Caregivers too, have to make lifestyle changes to care for patients, such as taking time off work to ferry or accompany patients to their appointments. All these could affect a household’s income negatively, on top of having to pay for existing commitments such as car or housing loans.

#TiqOurWord Cancer inflicts one person but affects the entire family. Caregiving can be tough but here are some tips to help you stay strong.

Managing the costs of cancer

Managing cost of cancer

As illustrated above, cancer comes with a litany of expenses, which sometimes, may be more debilitating than the disease itself. Without sufficient funds, cancer patients may have to compromise on their treatment plan and overall recovery.

For instance, they may have to forgo newer treatments such as immunotherapy (which costs about three times more than standard chemotherapy) or do without post-cancer rehabilitation, an important part of the recovery process.

Thankfully, there are various tools such as governmental schemes (e.g. MediSave, MediShield Life) and health insurance that can help you manage the costs without sacrificing your health.

Singaporeans can use their MediSave account to offset their hospitalisation expenses and some outpatient costs such as chemotherapy (up to S$1,200/month per patient) and radiotherapy (between S$80 to S$7,500 per treatment depending on type).

Similarly, MediShield Life – Singapore’s public health insurance scheme – helps you cover large hospitalisation bills and outpatient chemotherapy (up to S$3,000/month) and radiotherapy treatment (between S$140 to S$1,800 per treatment depending on type) as well.

Do note however, that these schemes are structured to meet subsidised rates at public hospitals and pegged to B2/C type wards. Treatments at private hospitals or even A wards in public hospitals can cost much more and relying on the government schemes alone may not be enough.

How much you can withdraw from your MediSave is also limited to your CPF contributions, which may not be very much if you are self-employed or new to the workforce. Prolonged treatments would also wipe out your funds faster than you can say ‘remission’.

Here’s where private health insurance comes in. Cancer insurance and critical illness plans are additional resources that can help to cover the shortfall without costing you a limb.

For instance, you can get cancer coverage from as low as S$0.27/day* with Tiq Cancer Insurance by Etiqa and the flexibility of choosing between coverage of S$50,000, S$100,000 or S$200,000 to meet your needs.

The best part of all? Tiq Cancer Insurance covers all stages of cancer with a full pay-out, so you can get treatment when you need it most, AND celebrate each year that you remain healthy with 6% savings on your policy renewal if no claims have been made!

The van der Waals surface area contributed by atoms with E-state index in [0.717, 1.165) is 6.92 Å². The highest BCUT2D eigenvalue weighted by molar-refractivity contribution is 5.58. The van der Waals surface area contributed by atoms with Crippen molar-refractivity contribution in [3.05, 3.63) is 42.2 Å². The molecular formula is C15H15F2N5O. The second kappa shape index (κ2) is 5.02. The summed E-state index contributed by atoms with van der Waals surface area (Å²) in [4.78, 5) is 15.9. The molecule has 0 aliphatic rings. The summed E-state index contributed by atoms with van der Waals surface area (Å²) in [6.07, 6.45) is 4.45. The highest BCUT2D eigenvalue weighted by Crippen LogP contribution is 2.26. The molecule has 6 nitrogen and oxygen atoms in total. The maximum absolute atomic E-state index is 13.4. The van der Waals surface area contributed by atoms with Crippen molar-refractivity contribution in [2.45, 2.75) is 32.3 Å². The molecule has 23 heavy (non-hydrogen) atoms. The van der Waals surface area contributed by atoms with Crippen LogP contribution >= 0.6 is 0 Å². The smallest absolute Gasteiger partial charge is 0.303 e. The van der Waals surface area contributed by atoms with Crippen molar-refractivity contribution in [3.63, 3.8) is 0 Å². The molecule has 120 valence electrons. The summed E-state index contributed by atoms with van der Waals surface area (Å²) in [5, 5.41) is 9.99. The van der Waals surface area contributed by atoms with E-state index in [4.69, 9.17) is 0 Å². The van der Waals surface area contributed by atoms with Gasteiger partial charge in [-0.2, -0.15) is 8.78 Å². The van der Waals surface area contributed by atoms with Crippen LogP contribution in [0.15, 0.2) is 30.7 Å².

#TiqOurWord It is still worth getting cancer insurance even if you have a critical illness plan as the latter may not cover for early-stage cancers.

You can cancel cancer

Cancer, by itself, is already an exhausting foe to behold. Instead of dealing with the unnecessary stress of treatment costs, protect yourself with cancer insurance today so that you can focus on what truly matters when the time comes – surviving cancer.

*Premium based on S$50,000 cover for 20 year-old male, non-smoker.

 [End]

Information is accurate as at 21 January 2021. This policy is underwritten by Etiqa Insurance Pte. Ltd. (Company Reg. No. 201331905K. Protected up to specified limits by SDIC. You should seek advice from a financial adviser before deciding to purchase the policy. If you choose not to seek advice, you should consider if the policy is suitable for you. As this product has no savings or investment feature, there is no cash value if the policy ends of if the policy is terminated prematurely. It is usually detrimental to replace an existing policy with a new one. A penalty may be imposed for early termination and the new plan may cost more or have less benefit at the same cost. This advertisement has not been reviewed by the Monetary Authority of Singapore.

 

Tiq by Etiqa Insurance Pte. Ltd.

A digital insurance channel that embraces changes to provide simple and convenient protection, Tiq’s mission is to make insurance transparent and accessible, inspiring you today to be prepared for life’s surprises and inevitabilities, while empowering you to “Live Unlimited” and take control of your tomorrow.

With a shared vision to change the paradigm of insurance and reshape customer experience, Etiqa created the strong foundation for Tiq. Because life never stops changing, Etiqa never stops progressing. A licensed life and general insurance company registered in the Republic of Singapore and regulated by the Monetary Authority of Singapore, Etiqa is governed by the Insurance Act and has been providing insurance solutions since 1961. It is 69% owned by Maybank, Southeast Asia’s fourth largest banking group, with more than 22 million customers in 20 countries; and 31% owned by Ageas, an international insurance group with 33 million customers across 16 countries.

Discover the full range of Tiq online insurance plans here.